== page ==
Introduction: Left atrial-to-aortic ratios (LA:Ao) provide a body weight independent estimate of left atrial size. However, reference intervals were established with small sample populations and for only single points in the cardiac cycle. More robust reference intervals are warranted. Animals: Two hundred and thirty eight apparently healthy adult dogs. Materials and methods: LA:Ao measurements were obtained at 3 points in the cardiac cycle – maximal dimension, at the closing of the aortic valve (or just before opening of the mitral valve) (LA:AoMAX); minimal dimension, at the onset of the QRS complex (LA:AoMIN) and at the onset of atrial systole (LA:AoP). LA:AoMAX was obtained from right parasternal short and long-axis views, and LA:AoMIN and LA:AoP were obtained from the right parasternal short-axis view. Dogs were excluded from analyses of reference intervals if weight-based left atrial and left ventricular diastolic dimensions exceeded reference interval limits. Effects of breed and body weight on LA:Ao measurements were examined. Results: Upper LA:Ao reference limits mostly agreed with previously published limits, although 10% of dogs had LA:AoMAX in the short-axis view exceeding 1.6. These dogs had smaller aortae than expected for their body weight, and included mostly boxers and English setters. Reference limits for LA:AoMIN and LA:AoP were smaller than those for LA:AoMAX in either view. No LA:Ao measurements were associated with body weight. Conclusions: Reference limits were either confirmed or established for the common two-dimensional methods of assessing relative left atrial size in healthy dogs. Clinicians should use caution when diagnosing mild left atrial enlargement in certain dog breeds and should examine the weight-based aortic dimensions in such cases.

Two-dimensional echocardiographic left- atrial-to-aortic ratio in healthy adult dogs: a reexamination of reference intervals

Caivano D.;
2019

Abstract

Introduction: Left atrial-to-aortic ratios (LA:Ao) provide a body weight independent estimate of left atrial size. However, reference intervals were established with small sample populations and for only single points in the cardiac cycle. More robust reference intervals are warranted. Animals: Two hundred and thirty eight apparently healthy adult dogs. Materials and methods: LA:Ao measurements were obtained at 3 points in the cardiac cycle – maximal dimension, at the closing of the aortic valve (or just before opening of the mitral valve) (LA:AoMAX); minimal dimension, at the onset of the QRS complex (LA:AoMIN) and at the onset of atrial systole (LA:AoP). LA:AoMAX was obtained from right parasternal short and long-axis views, and LA:AoMIN and LA:AoP were obtained from the right parasternal short-axis view. Dogs were excluded from analyses of reference intervals if weight-based left atrial and left ventricular diastolic dimensions exceeded reference interval limits. Effects of breed and body weight on LA:Ao measurements were examined. Results: Upper LA:Ao reference limits mostly agreed with previously published limits, although 10% of dogs had LA:AoMAX in the short-axis view exceeding 1.6. These dogs had smaller aortae than expected for their body weight, and included mostly boxers and English setters. Reference limits for LA:AoMIN and LA:AoP were smaller than those for LA:AoMAX in either view. No LA:Ao measurements were associated with body weight. Conclusions: Reference limits were either confirmed or established for the common two-dimensional methods of assessing relative left atrial size in healthy dogs. Clinicians should use caution when diagnosing mild left atrial enlargement in certain dog breeds and should examine the weight-based aortic dimensions in such cases.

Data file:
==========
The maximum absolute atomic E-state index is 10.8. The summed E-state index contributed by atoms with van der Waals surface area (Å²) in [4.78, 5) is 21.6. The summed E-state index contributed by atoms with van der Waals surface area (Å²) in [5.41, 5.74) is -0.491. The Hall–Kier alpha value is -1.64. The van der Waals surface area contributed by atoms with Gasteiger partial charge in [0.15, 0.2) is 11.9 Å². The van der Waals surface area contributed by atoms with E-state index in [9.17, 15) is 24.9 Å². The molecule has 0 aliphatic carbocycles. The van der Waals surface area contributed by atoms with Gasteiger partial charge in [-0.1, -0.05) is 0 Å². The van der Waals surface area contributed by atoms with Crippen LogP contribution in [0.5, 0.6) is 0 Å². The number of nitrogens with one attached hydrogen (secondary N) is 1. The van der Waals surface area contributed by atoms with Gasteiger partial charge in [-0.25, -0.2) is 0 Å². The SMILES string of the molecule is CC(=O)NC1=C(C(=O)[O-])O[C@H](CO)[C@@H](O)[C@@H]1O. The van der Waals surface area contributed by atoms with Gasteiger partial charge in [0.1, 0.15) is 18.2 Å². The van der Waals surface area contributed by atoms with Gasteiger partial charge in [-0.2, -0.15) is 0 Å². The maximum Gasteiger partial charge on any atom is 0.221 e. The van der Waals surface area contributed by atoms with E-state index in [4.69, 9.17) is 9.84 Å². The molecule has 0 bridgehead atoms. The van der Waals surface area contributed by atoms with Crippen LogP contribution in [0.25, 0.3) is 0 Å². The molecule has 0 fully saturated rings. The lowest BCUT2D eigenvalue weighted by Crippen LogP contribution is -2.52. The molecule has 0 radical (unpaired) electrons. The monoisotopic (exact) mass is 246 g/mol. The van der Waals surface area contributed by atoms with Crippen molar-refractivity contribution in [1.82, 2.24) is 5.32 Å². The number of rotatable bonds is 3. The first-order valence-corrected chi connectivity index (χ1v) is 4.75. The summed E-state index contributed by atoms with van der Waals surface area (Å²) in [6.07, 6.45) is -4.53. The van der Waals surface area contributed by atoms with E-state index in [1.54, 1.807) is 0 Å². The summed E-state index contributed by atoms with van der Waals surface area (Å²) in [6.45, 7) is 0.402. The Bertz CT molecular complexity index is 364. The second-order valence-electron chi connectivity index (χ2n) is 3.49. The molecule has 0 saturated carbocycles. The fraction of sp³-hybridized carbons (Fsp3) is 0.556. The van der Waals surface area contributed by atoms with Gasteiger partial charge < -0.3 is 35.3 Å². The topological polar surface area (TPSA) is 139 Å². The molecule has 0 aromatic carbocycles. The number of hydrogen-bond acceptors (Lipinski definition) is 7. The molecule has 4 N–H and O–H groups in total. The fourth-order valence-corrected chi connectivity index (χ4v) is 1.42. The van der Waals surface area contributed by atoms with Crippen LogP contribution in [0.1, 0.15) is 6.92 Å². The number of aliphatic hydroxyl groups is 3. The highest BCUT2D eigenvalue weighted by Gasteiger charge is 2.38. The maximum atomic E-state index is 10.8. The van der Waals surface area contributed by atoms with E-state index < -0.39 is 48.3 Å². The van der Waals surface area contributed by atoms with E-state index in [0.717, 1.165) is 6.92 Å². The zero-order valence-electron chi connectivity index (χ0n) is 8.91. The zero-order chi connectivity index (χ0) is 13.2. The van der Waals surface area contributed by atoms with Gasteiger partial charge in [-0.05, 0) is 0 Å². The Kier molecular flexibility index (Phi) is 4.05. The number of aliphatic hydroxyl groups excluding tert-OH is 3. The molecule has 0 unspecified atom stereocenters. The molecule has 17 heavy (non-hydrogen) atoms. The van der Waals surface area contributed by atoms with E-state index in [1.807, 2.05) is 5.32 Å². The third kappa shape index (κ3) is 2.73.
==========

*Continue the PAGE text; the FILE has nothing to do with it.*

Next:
2019
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Utilizza questo identificativo per citare o creare un link a questo documento: https://hdl.handle.net/11391/1460773
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